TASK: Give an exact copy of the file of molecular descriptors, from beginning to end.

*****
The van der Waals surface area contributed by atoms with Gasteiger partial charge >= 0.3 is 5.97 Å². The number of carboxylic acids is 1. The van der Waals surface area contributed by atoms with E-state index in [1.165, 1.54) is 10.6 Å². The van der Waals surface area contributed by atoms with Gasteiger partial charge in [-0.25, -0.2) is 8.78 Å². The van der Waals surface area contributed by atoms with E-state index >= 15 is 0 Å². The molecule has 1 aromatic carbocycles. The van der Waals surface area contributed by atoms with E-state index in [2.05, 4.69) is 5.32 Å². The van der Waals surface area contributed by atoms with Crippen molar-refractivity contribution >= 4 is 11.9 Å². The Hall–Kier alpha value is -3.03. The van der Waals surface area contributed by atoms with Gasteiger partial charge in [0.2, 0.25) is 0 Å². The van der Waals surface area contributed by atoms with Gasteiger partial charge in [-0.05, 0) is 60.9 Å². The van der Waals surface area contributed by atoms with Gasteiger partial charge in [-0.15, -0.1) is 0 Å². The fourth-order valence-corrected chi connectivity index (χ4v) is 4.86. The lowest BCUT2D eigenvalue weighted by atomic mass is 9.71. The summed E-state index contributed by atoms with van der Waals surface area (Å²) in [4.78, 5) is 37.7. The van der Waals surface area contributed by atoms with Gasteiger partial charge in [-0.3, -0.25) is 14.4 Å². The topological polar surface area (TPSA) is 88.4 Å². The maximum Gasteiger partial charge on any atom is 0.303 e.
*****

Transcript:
The van der Waals surface area contributed by atoms with Gasteiger partial charge >= 0.3 is 5.97 Å². The number of carboxylic acids is 1. The van der Waals surface area contributed by atoms with E-state index in [1.165, 1.54) is 10.6 Å². The van der Waals surface area contributed by atoms with Gasteiger partial charge in [-0.25, -0.2) is 8.78 Å². The van der Waals surface area contributed by atoms with E-state index >= 15 is 0 Å². The molecule has 1 aromatic carbocycles. The van der Waals surface area contributed by atoms with E-state index in [2.05, 4.69) is 5.32 Å². The van der Waals surface area contributed by atoms with Crippen molar-refractivity contribution >= 4 is 11.9 Å². The Hall–Kier alpha value is -3.03. The van der Waals surface area contributed by atoms with Gasteiger partial charge in [0.2, 0.25) is 0 Å². The van der Waals surface area contributed by atoms with Gasteiger partial charge in [-0.05, 0) is 60.9 Å². The van der Waals surface area contributed by atoms with Gasteiger partial charge in [-0.15, -0.1) is 0 Å². The fourth-order valence-corrected chi connectivity index (χ4v) is 4.86. The lowest BCUT2D eigenvalue weighted by atomic mass is 9.71. The summed E-state index contributed by atoms with van der Waals surface area (Å²) in [4.78, 5) is 37.7. The van der Waals surface area contributed by atoms with Gasteiger partial charge in [-0.3, -0.25) is 14.4 Å². The topological polar surface area (TPSA) is 88.4 Å². The maximum Gasteiger partial charge on any atom is 0.303 e.